The boat ride to Kealakekua Bay is scenic and offers a chance to see the coastline from the water. Because Hawaii’s waters are rich in marine life, you may spot turtles, dolphins, or even whales (in winter).
Kealakekua Bay offers calm waters for snorkeling. Close to the shore, healthy corals combine with colorful fish. On land, the Captain Cook Monument marks the spot where the British explorer lost his life in 1779.
Visit an octopus or seahorse farm
While Hawaii has many farms that produce fruit, nuts, and coffee, it also has two unique farms that visitors can tour. The Kanaloa Octopus Farm is a research facility and during a tour you will learn more about their personalities and how they live.
The interactive experience allows you to feed and touch octopuses. If you don’t like touching, be warned; If you put your hands in the water, they can grab you.
Alternatively, visit a family farm that breeds seahorses with a trip to Ocean Rider Seahorse Farm. It has over 25 breeding species, which helps reduce hunting of wild seahorses.
Hike to Akaka Falls
Less than ½ mile away, the hike to Akaka Falls is easy, with a paved trail through a lush forest. The treat for the hike is the sight of Akaka Falls plunging 442 feet into a canyon.
The Looping Trail features two waterfall sightings, Akaka and Kahuna Falls. The latter, however, is mainly shielded by trees. On the trek you will see bamboo thickets, sugar cane and dense vegetation.
To enjoy the falls without shade, plan to visit in the morning. If you go early, you’ll also enjoy the hike before temperatures rise.
See St. Benedict’s Painted Church
St. Benedict Painted Church, which graces the hillside of southern Kona County, may not appear all that special from the outside. Moved to its current location in 1880, the white exterior is in stark contrast to what you’ll find inside.
Father John Berchmans Velghe painted the colorful interior walls. The bright images depicted scenes from the Bible and were used as teaching tools.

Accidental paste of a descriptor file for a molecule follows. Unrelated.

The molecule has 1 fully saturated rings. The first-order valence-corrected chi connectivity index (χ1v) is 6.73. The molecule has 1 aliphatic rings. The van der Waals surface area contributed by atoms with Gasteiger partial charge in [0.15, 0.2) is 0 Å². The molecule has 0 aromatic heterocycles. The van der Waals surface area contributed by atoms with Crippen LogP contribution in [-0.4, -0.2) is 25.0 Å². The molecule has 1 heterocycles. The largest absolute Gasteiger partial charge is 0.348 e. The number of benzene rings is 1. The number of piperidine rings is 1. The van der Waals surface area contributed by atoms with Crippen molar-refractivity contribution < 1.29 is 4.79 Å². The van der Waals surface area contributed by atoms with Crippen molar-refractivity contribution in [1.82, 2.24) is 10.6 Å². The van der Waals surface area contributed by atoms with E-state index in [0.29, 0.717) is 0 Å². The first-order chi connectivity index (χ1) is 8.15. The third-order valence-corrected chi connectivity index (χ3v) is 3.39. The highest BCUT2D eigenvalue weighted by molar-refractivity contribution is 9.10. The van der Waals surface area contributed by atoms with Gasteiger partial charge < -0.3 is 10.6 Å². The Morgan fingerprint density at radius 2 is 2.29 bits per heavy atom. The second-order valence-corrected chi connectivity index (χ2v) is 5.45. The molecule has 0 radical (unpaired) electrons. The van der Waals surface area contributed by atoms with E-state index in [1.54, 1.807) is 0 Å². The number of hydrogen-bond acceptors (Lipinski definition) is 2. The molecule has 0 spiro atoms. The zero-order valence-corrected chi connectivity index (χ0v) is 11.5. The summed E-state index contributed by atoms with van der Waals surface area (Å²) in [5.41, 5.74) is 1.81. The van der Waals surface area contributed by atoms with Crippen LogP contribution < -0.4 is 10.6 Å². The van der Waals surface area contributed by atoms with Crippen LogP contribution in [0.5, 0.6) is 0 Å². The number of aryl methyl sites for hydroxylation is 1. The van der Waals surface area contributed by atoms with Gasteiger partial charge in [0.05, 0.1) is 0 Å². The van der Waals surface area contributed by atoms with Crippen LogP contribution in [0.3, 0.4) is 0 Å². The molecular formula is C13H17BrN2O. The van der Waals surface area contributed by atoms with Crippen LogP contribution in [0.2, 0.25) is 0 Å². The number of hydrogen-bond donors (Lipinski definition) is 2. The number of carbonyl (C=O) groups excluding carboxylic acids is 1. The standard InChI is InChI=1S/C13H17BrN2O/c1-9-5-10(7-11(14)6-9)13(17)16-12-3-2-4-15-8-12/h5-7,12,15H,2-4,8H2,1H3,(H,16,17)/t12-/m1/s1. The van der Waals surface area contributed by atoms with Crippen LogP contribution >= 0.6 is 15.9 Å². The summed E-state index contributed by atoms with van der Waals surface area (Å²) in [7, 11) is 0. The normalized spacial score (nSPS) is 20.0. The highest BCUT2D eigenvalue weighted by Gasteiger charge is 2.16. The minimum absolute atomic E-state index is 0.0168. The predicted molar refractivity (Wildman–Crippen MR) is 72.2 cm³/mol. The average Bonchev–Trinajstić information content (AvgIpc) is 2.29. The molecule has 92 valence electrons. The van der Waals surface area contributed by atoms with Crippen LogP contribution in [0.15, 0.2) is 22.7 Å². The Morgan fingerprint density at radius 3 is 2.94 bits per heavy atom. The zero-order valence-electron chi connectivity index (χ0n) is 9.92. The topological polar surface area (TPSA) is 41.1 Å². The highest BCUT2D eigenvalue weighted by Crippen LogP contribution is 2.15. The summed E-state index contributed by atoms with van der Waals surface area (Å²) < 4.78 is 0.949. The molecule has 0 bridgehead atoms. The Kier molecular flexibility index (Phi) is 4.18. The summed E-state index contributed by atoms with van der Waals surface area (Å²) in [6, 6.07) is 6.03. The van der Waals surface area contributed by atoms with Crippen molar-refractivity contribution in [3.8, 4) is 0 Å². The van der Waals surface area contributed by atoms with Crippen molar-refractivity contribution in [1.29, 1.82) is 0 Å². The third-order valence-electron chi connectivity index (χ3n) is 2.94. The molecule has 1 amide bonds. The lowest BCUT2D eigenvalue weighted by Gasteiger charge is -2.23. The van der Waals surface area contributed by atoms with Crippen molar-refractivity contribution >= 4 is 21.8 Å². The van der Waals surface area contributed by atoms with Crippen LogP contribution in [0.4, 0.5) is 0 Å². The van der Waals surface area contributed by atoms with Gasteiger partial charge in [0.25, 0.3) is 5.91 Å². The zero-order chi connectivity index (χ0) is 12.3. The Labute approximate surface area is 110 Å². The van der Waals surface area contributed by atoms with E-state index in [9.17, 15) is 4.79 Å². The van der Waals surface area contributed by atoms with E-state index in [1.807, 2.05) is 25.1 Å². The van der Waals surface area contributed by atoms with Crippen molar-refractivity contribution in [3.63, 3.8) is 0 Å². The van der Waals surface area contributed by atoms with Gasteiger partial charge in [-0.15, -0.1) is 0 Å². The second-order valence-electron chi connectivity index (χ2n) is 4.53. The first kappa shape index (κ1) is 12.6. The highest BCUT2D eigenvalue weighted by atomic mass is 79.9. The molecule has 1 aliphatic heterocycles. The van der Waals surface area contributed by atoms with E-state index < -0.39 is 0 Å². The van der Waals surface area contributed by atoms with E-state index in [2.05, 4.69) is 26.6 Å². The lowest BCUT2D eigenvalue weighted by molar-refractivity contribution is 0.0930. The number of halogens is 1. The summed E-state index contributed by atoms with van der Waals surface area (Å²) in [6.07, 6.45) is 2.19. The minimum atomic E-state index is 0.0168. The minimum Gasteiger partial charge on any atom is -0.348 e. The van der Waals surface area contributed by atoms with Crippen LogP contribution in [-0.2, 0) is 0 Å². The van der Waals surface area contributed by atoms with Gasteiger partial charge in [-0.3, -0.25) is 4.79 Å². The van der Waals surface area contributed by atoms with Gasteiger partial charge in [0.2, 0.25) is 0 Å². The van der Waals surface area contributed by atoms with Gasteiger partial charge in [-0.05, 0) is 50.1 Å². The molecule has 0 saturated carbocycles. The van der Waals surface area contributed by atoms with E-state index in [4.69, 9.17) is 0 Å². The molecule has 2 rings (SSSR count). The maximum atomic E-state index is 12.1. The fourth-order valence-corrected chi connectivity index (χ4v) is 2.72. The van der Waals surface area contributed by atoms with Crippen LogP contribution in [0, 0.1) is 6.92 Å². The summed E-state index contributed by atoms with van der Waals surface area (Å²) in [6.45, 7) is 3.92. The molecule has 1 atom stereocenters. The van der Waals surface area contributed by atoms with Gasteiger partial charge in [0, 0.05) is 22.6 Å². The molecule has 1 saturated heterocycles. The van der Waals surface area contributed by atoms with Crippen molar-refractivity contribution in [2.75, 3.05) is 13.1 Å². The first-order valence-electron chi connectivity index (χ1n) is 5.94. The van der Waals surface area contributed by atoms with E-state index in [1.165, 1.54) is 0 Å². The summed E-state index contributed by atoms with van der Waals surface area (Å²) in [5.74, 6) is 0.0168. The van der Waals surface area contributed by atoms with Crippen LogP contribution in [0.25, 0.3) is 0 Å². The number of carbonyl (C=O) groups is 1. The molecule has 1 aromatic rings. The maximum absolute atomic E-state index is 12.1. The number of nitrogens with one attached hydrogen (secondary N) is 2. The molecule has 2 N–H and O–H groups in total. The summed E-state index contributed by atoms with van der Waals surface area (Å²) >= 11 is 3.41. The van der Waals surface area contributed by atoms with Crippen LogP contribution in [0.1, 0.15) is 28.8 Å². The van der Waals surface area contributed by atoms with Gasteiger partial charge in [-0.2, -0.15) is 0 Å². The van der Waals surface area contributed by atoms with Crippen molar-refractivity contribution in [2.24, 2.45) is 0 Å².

The Roman Catholic Church holds five services per week but is open to the public daily.
Visit Pu’uhonua o Honaunau National Historical Park
If you want to learn about the country’s history and culture, you must visit the Pu’uhonua o Honaunau National Historical Park. Puʻuhonua o Honaunau is a ceremonial site surrounded by a great wall.
In ancient times, anyone breaking the law sought refuge at the site to avoid punishment. On a self-guided walking tour, see giant ki’i, or wooden images symbolizing the gods protecting deceased chiefs buried in a temple.
Adjacent to the park, Honaunau Bay is a great spot for snorkeling and spotting Hawaiian green sea turtles.
Visit the Hulihe’e Palace
Did you know that Hawaii once had a royal family? The Hulihe’e Palace in Kailua-Kona was used by the royal family as a summer residence. Although small for a royal residence, the palace overlooks the Pacific Ocean.
Once built from lava rock, the building has been clad in stucco giving it a fresh look. Visitors can tour the interiors and admire the koa wood furniture and antique pieces. When visiting Oahu, there are two other palaces to visit, Iolani Palace and Queen Emma Palace.
As you visit these historic sites, you’ll learn about the events that ended the rule of the Hawaiian royal family. It’s a humbling story.
While Oahu and Maui see the lion’s share of visitors to Hawaii, consider a trip to the Big Island instead. This larger island offers a tropical playground with many unique experiences, and how many times can you say you’ve seen an active volcano?